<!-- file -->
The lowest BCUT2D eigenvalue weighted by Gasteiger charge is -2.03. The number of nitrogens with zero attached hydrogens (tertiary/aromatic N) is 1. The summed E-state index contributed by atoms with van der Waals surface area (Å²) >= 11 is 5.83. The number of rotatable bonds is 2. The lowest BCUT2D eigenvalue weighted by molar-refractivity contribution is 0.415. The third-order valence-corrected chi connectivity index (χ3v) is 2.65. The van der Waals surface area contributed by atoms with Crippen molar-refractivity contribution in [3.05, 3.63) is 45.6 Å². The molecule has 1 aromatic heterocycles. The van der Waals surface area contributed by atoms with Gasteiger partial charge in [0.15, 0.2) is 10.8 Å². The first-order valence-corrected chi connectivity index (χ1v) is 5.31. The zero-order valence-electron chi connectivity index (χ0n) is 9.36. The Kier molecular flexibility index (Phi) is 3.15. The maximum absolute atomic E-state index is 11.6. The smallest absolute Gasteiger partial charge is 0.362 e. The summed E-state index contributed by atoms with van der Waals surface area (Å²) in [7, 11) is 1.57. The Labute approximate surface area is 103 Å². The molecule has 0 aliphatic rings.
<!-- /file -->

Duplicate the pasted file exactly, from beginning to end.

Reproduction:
The lowest BCUT2D eigenvalue weighted by Gasteiger charge is -2.03. The number of nitrogens with zero attached hydrogens (tertiary/aromatic N) is 1. The summed E-state index contributed by atoms with van der Waals surface area (Å²) >= 11 is 5.83. The number of rotatable bonds is 2. The lowest BCUT2D eigenvalue weighted by molar-refractivity contribution is 0.415. The third-order valence-corrected chi connectivity index (χ3v) is 2.65. The van der Waals surface area contributed by atoms with Crippen molar-refractivity contribution in [3.05, 3.63) is 45.6 Å². The molecule has 1 aromatic heterocycles. The van der Waals surface area contributed by atoms with Gasteiger partial charge in [0.15, 0.2) is 10.8 Å². The first-order valence-corrected chi connectivity index (χ1v) is 5.31. The zero-order valence-electron chi connectivity index (χ0n) is 9.36. The Kier molecular flexibility index (Phi) is 3.15. The maximum absolute atomic E-state index is 11.6. The smallest absolute Gasteiger partial charge is 0.362 e. The summed E-state index contributed by atoms with van der Waals surface area (Å²) in [7, 11) is 1.57. The Labute approximate surface area is 103 Å². The molecule has 0 aliphatic rings.